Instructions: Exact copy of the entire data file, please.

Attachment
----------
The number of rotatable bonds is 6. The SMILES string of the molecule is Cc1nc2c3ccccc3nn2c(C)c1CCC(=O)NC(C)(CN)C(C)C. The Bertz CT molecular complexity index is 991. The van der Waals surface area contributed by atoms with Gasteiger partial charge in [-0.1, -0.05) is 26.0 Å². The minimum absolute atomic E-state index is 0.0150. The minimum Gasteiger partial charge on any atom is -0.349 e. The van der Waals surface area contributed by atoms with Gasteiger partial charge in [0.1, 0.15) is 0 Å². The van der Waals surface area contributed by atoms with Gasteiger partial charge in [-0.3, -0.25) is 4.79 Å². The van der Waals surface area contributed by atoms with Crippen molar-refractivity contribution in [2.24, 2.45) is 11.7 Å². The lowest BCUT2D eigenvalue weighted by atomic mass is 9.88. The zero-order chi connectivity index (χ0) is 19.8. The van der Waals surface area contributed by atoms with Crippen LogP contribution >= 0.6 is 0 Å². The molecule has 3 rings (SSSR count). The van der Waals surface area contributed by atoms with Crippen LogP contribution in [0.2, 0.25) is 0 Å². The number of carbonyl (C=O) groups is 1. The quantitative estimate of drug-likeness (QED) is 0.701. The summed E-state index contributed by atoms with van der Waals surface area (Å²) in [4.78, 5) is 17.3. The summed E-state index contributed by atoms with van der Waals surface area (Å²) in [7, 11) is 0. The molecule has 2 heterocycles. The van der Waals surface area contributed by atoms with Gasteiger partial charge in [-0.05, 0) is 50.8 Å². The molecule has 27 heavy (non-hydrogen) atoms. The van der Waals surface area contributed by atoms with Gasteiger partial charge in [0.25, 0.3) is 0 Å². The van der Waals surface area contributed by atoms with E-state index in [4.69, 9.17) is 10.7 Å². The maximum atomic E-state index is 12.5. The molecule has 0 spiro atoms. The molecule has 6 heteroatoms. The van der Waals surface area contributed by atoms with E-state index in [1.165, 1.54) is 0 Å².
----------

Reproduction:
The number of rotatable bonds is 6. The SMILES string of the molecule is Cc1nc2c3ccccc3nn2c(C)c1CCC(=O)NC(C)(CN)C(C)C. The Bertz CT molecular complexity index is 991. The van der Waals surface area contributed by atoms with Gasteiger partial charge in [-0.1, -0.05) is 26.0 Å². The minimum absolute atomic E-state index is 0.0150. The minimum Gasteiger partial charge on any atom is -0.349 e. The van der Waals surface area contributed by atoms with Gasteiger partial charge in [0.1, 0.15) is 0 Å². The van der Waals surface area contributed by atoms with Gasteiger partial charge in [-0.3, -0.25) is 4.79 Å². The van der Waals surface area contributed by atoms with Crippen molar-refractivity contribution in [2.24, 2.45) is 11.7 Å². The lowest BCUT2D eigenvalue weighted by atomic mass is 9.88. The zero-order chi connectivity index (χ0) is 19.8. The van der Waals surface area contributed by atoms with Crippen LogP contribution >= 0.6 is 0 Å². The molecule has 3 rings (SSSR count). The van der Waals surface area contributed by atoms with Crippen LogP contribution in [0.2, 0.25) is 0 Å². The number of carbonyl (C=O) groups is 1. The quantitative estimate of drug-likeness (QED) is 0.701. The summed E-state index contributed by atoms with van der Waals surface area (Å²) in [4.78, 5) is 17.3. The summed E-state index contributed by atoms with van der Waals surface area (Å²) in [7, 11) is 0. The molecule has 2 heterocycles. The van der Waals surface area contributed by atoms with Gasteiger partial charge in [-0.05, 0) is 50.8 Å². The molecule has 27 heavy (non-hydrogen) atoms. The van der Waals surface area contributed by atoms with Gasteiger partial charge in [0.25, 0.3) is 0 Å². The van der Waals surface area contributed by atoms with E-state index in [4.69, 9.17) is 10.7 Å². The maximum atomic E-state index is 12.5. The molecule has 0 spiro atoms. The molecule has 6 heteroatoms. The van der Waals surface area contributed by atoms with E-state index in [1.165, 1.54) is 0 Å².